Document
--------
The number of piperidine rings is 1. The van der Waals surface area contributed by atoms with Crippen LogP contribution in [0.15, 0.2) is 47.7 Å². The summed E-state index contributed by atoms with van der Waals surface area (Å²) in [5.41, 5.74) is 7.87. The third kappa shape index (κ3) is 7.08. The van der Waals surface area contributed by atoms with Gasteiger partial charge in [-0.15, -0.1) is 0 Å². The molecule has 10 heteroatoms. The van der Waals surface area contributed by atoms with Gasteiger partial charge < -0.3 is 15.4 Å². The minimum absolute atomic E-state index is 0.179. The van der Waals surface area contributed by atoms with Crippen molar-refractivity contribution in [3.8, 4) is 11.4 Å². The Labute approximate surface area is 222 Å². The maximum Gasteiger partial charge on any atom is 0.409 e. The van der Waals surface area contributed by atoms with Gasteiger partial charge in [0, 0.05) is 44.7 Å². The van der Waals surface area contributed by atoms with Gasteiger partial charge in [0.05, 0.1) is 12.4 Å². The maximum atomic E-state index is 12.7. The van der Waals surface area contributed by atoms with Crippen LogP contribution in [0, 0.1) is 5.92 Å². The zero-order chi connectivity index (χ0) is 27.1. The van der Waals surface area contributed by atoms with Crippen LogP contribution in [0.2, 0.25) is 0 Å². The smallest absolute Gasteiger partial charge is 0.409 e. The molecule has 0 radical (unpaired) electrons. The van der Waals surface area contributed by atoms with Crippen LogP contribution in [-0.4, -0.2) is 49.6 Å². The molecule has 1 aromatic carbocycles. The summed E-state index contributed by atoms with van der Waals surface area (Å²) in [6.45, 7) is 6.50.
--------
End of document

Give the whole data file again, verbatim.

The number of piperidine rings is 1. The van der Waals surface area contributed by atoms with Crippen LogP contribution in [0.15, 0.2) is 47.7 Å². The summed E-state index contributed by atoms with van der Waals surface area (Å²) in [5.41, 5.74) is 7.87. The third kappa shape index (κ3) is 7.08. The van der Waals surface area contributed by atoms with Gasteiger partial charge in [-0.15, -0.1) is 0 Å². The molecule has 10 heteroatoms. The van der Waals surface area contributed by atoms with Gasteiger partial charge < -0.3 is 15.4 Å². The minimum absolute atomic E-state index is 0.179. The van der Waals surface area contributed by atoms with Crippen molar-refractivity contribution in [3.8, 4) is 11.4 Å². The Labute approximate surface area is 222 Å². The maximum Gasteiger partial charge on any atom is 0.409 e. The van der Waals surface area contributed by atoms with Gasteiger partial charge in [0, 0.05) is 44.7 Å². The van der Waals surface area contributed by atoms with Gasteiger partial charge in [0.05, 0.1) is 12.4 Å². The maximum atomic E-state index is 12.7. The van der Waals surface area contributed by atoms with Crippen LogP contribution in [0, 0.1) is 5.92 Å². The zero-order chi connectivity index (χ0) is 27.1. The van der Waals surface area contributed by atoms with Crippen LogP contribution in [0.2, 0.25) is 0 Å². The smallest absolute Gasteiger partial charge is 0.409 e. The molecule has 0 radical (unpaired) electrons. The van der Waals surface area contributed by atoms with Crippen LogP contribution in [-0.4, -0.2) is 49.6 Å². The molecule has 1 aromatic carbocycles. The summed E-state index contributed by atoms with van der Waals surface area (Å²) in [6.45, 7) is 6.50.